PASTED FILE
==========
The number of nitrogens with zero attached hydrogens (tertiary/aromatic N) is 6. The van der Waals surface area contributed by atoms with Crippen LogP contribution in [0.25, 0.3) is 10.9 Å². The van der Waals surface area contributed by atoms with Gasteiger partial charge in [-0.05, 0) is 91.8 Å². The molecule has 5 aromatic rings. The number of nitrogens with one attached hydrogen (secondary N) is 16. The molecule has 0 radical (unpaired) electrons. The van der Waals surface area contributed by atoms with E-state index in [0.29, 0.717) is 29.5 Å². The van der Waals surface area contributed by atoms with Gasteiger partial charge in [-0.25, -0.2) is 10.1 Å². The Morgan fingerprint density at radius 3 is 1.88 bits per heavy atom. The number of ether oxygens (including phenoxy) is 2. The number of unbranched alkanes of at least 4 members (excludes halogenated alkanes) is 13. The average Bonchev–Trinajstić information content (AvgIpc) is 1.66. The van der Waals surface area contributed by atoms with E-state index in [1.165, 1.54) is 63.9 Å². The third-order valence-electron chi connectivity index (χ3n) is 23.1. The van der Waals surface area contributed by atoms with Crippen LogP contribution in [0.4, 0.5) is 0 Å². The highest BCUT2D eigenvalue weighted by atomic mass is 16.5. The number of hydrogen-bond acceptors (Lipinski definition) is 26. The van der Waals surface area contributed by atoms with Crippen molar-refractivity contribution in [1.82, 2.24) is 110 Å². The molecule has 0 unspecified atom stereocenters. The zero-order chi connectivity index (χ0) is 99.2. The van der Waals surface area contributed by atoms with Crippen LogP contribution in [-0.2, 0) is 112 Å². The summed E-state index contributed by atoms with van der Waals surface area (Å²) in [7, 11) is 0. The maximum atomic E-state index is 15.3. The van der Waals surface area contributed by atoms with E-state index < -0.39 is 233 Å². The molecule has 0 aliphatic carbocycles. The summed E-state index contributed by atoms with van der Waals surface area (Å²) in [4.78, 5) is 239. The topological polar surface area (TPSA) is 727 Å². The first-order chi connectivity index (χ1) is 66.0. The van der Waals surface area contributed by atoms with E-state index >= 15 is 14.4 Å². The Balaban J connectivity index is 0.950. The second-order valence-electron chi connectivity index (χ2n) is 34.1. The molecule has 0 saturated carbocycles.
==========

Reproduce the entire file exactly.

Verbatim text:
The number of nitrogens with zero attached hydrogens (tertiary/aromatic N) is 6. The van der Waals surface area contributed by atoms with Crippen LogP contribution in [0.25, 0.3) is 10.9 Å². The van der Waals surface area contributed by atoms with Gasteiger partial charge in [-0.05, 0) is 91.8 Å². The molecule has 5 aromatic rings. The number of nitrogens with one attached hydrogen (secondary N) is 16. The molecule has 0 radical (unpaired) electrons. The van der Waals surface area contributed by atoms with E-state index in [0.29, 0.717) is 29.5 Å². The van der Waals surface area contributed by atoms with Gasteiger partial charge in [-0.25, -0.2) is 10.1 Å². The Morgan fingerprint density at radius 3 is 1.88 bits per heavy atom. The number of ether oxygens (including phenoxy) is 2. The number of unbranched alkanes of at least 4 members (excludes halogenated alkanes) is 13. The average Bonchev–Trinajstić information content (AvgIpc) is 1.66. The van der Waals surface area contributed by atoms with E-state index in [1.165, 1.54) is 63.9 Å². The third-order valence-electron chi connectivity index (χ3n) is 23.1. The van der Waals surface area contributed by atoms with Crippen LogP contribution in [0.4, 0.5) is 0 Å². The highest BCUT2D eigenvalue weighted by atomic mass is 16.5. The number of hydrogen-bond acceptors (Lipinski definition) is 26. The van der Waals surface area contributed by atoms with Crippen molar-refractivity contribution in [1.82, 2.24) is 110 Å². The molecule has 0 unspecified atom stereocenters. The zero-order chi connectivity index (χ0) is 99.2. The van der Waals surface area contributed by atoms with Crippen LogP contribution in [-0.2, 0) is 112 Å². The summed E-state index contributed by atoms with van der Waals surface area (Å²) in [7, 11) is 0. The maximum atomic E-state index is 15.3. The van der Waals surface area contributed by atoms with E-state index < -0.39 is 233 Å². The molecule has 0 aliphatic carbocycles. The summed E-state index contributed by atoms with van der Waals surface area (Å²) in [4.78, 5) is 239. The topological polar surface area (TPSA) is 727 Å². The first-order chi connectivity index (χ1) is 66.0. The van der Waals surface area contributed by atoms with E-state index >= 15 is 14.4 Å². The Balaban J connectivity index is 0.950. The second-order valence-electron chi connectivity index (χ2n) is 34.1. The molecule has 0 saturated carbocycles.